It also meant that flower season was really here and that summer fruit was close at hand.

The blueberries bloomed weeks ago, but now you can really see their fruit developing. Like many kinds of fruit trees, blueberries require a cross-pollinator to set fruit. We’ve planted four different kinds of blueberries around our house who are all supposed to bloom at the same time, but for whatever reasons, their bloomtimes don’t always overlap. You can see that this bush is fruiting up nicely:

But its buddy to the right didn’t do quite so well:

The little flat star-shaped spots are the remnants of unpollinated flowers.

In some cases, the surge of new flowers is very welcome. Bees love these sage blossoms, and if the plant actually produces seeds, maybe I’ll see some more sage plants next year.

But these turnip flowers are a bit disheartening. I pulled up half of the turnip crop when I saw it was going to seed. We enjoyed the delicious greens, but the spicy turnips themselves never got a chance to develop. (Behind the turnips, you can just see the nubbly top of a radish beginning to bud. No radishes? May salads just won’t be the same.)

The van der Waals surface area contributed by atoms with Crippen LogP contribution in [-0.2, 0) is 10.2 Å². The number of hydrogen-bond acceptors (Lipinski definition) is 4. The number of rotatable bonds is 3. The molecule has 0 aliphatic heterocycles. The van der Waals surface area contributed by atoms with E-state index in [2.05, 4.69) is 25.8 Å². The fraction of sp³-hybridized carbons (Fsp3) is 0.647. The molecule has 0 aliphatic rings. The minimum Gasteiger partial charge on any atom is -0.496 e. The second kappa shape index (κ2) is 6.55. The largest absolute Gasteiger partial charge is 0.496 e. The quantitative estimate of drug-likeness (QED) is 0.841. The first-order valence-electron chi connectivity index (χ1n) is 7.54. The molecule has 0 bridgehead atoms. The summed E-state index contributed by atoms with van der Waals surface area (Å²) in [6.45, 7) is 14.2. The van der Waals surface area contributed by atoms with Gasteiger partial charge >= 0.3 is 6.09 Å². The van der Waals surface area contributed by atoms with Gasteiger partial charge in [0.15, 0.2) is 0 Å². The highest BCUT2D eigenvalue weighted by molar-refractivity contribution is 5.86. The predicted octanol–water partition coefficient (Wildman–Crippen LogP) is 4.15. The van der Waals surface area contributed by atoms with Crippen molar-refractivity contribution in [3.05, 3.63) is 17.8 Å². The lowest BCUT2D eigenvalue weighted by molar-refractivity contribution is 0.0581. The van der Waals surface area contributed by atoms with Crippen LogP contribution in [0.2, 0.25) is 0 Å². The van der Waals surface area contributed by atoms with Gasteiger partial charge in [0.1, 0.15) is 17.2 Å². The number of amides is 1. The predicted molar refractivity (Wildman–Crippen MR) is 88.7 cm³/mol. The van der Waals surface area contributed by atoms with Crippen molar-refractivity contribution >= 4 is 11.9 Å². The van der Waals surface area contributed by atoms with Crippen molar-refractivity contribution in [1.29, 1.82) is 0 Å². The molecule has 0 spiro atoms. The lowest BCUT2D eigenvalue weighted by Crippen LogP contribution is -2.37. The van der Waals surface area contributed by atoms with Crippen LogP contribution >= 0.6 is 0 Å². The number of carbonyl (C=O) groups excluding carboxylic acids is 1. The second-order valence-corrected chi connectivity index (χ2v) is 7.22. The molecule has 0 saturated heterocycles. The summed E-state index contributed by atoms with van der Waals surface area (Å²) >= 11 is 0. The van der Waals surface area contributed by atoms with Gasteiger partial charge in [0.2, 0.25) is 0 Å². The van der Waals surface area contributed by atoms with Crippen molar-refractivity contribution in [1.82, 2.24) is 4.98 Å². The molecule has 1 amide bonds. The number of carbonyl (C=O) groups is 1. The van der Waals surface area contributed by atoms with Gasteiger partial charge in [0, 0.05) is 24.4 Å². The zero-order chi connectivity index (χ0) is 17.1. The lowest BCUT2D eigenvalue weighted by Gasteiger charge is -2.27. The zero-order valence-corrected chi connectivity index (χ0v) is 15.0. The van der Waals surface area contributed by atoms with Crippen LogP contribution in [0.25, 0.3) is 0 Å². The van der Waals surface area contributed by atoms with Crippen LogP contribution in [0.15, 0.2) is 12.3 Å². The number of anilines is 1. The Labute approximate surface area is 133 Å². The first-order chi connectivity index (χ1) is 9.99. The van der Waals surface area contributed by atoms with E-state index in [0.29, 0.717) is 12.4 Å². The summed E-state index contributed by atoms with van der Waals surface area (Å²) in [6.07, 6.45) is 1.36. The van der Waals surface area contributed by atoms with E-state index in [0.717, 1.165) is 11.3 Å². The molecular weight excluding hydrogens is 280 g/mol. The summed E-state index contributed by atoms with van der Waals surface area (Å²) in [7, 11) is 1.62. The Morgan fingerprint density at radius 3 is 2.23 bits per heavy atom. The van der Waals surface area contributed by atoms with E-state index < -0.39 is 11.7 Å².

On our last trip to the garden, I showed pictures of the apple tree in bloom and the great green expanse of the strawberry and clover bed. I’m not quite as in love with that bed as I was the last time I posted. The clover is incredibly vigorous, and I’m spending an awful lot of time cutting it back to give the strawberries more sunshine. The berries on the edge of the clover thicket are doing great. Here’s a beautiful berry enticing me with a hint of red:

The other strawberries are beginning to develop fruit, but are definitely lagging a little behind, and the plants are a bit smaller than the giants on the edge of the clover field. But on the plus side, the plants didn’t clamor for water even during our 90 degree heat blast. Strawberries have pretty shallow root systems that demand a lot of water, so that’s a major benefit.

I like to think of my garden as an experimental plot, so I’ll keep watching the strawberries and cutting back the clover to see how the fruit develops and tastes.

I’ll leave you with just one last shot. The garden is a place for people, plants, insects, and animals of all stripes. One of my favorite animals had to take a bit of a break from the garden after having a major asthma attack. Here he is studying the great outdoors and wishing he could spend more time out there:

Sic Parvis Magna

From Hepzibah’s Garden

Three years ago, I planted a bare root apple tree. When it came in the mail, it looked like a stick with some squiggly roots sticking out of the bottom, but planting it felt momentous. Someday–I didn’t know when–that stick, if I was lucky, would grow branches, take over my yard, and even produce delicious apples. It’s not there yet, but this spring it has produced its first blossoms.